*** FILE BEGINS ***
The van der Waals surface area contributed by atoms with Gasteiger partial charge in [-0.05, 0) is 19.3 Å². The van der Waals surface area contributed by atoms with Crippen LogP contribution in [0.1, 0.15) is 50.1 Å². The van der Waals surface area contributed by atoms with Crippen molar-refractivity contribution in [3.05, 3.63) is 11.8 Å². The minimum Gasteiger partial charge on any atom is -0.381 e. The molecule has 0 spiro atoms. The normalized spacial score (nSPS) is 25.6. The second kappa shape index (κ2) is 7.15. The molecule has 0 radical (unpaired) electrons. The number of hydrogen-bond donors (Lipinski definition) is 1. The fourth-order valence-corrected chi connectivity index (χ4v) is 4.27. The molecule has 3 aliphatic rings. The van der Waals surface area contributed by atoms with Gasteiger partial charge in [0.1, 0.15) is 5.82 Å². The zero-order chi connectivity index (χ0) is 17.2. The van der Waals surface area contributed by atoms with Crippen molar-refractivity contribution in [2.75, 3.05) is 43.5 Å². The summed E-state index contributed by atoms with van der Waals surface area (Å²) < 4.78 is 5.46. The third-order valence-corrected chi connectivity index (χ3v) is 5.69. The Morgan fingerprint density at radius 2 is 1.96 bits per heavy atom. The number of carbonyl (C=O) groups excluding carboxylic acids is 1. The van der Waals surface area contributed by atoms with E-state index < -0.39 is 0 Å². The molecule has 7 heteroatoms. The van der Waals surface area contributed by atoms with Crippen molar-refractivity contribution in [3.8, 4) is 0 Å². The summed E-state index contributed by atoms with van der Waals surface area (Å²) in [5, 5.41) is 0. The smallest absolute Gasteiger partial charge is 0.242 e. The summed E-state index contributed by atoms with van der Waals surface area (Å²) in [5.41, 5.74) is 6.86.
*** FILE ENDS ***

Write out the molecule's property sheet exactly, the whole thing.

The van der Waals surface area contributed by atoms with Gasteiger partial charge in [-0.05, 0) is 19.3 Å². The van der Waals surface area contributed by atoms with Crippen LogP contribution in [0.1, 0.15) is 50.1 Å². The van der Waals surface area contributed by atoms with Crippen molar-refractivity contribution in [3.05, 3.63) is 11.8 Å². The minimum Gasteiger partial charge on any atom is -0.381 e. The molecule has 0 spiro atoms. The normalized spacial score (nSPS) is 25.6. The second kappa shape index (κ2) is 7.15. The molecule has 0 radical (unpaired) electrons. The number of hydrogen-bond donors (Lipinski definition) is 1. The fourth-order valence-corrected chi connectivity index (χ4v) is 4.27. The molecule has 3 aliphatic rings. The van der Waals surface area contributed by atoms with Gasteiger partial charge in [0.1, 0.15) is 5.82 Å². The zero-order chi connectivity index (χ0) is 17.2. The van der Waals surface area contributed by atoms with Crippen molar-refractivity contribution in [2.75, 3.05) is 43.5 Å². The summed E-state index contributed by atoms with van der Waals surface area (Å²) < 4.78 is 5.46. The third-order valence-corrected chi connectivity index (χ3v) is 5.69. The Morgan fingerprint density at radius 2 is 1.96 bits per heavy atom. The number of carbonyl (C=O) groups excluding carboxylic acids is 1. The van der Waals surface area contributed by atoms with E-state index < -0.39 is 0 Å². The molecule has 7 heteroatoms. The van der Waals surface area contributed by atoms with Crippen molar-refractivity contribution in [3.8, 4) is 0 Å². The summed E-state index contributed by atoms with van der Waals surface area (Å²) in [5, 5.41) is 0. The smallest absolute Gasteiger partial charge is 0.242 e. The summed E-state index contributed by atoms with van der Waals surface area (Å²) in [5.41, 5.74) is 6.86.